Storage changes with MiFID

Investment banks must stop thinking about storage in terms of volume and capacity but instead put retrieval at the top of their policies to help meet (MiFID requirements

Investment banks must stop thinking about storage in terms of volume and capacity but instead put retrieval at the top of their policies to help meet the Markets in Financial Instruments Directive (MiFID), research firm Gartner has advised. 

Peter Redshaw, an analyst at Gartner, said many businesses that will come under the MiFID umbrella do not have storage policies in place to help them deal with compliance.

"Because people do not have storage policies to deal with compliance they create silos of data and a lot of this is outside the IT department's control," said Redshaw.

He said spreadsheets are still widely used within the financial services industry. Individuals store data on the desktop that may one day be needed to prove a company complied with MiFID's Best Execution regulation, which requires that investment companies offer the best deal available at the time and are able to prove it.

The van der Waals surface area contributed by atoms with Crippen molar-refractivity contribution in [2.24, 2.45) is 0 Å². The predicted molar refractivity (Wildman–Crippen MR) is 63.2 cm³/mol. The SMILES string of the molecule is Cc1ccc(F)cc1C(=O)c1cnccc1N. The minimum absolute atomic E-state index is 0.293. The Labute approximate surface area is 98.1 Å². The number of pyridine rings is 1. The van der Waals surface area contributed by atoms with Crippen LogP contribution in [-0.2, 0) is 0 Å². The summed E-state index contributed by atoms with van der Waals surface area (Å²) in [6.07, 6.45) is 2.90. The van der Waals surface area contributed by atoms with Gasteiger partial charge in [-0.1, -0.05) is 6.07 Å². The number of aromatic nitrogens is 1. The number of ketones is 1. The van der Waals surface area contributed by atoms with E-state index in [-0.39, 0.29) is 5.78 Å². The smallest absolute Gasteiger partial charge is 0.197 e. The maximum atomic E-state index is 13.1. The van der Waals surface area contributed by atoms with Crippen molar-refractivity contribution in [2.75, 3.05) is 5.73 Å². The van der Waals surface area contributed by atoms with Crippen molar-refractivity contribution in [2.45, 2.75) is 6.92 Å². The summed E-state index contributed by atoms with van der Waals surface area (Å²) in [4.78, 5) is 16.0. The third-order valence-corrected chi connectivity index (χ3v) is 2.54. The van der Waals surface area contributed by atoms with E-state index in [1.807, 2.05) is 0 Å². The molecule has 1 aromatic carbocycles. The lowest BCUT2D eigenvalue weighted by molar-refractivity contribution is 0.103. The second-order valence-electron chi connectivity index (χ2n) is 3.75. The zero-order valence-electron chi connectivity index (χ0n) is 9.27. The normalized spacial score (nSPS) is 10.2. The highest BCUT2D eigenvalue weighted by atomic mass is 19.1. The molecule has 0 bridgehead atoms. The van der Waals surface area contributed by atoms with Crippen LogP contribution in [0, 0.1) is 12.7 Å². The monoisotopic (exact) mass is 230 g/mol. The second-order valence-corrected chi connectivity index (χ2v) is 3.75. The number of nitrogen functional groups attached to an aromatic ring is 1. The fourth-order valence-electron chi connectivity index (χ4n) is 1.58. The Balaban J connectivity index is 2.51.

"People look at storage and think about volume and capacity and less about retrieval," added Redshaw.

He said this must change and data about the market, references, customers and processes must be retrievable for years after a trade. "Storage is now more than just an IT issue."

Financial services firms should put policies into in place to ensure this happens.

Redshaw presented his MiFID: have you missed the boat? presentation today at Gartner's Financial Services Technology Summit.

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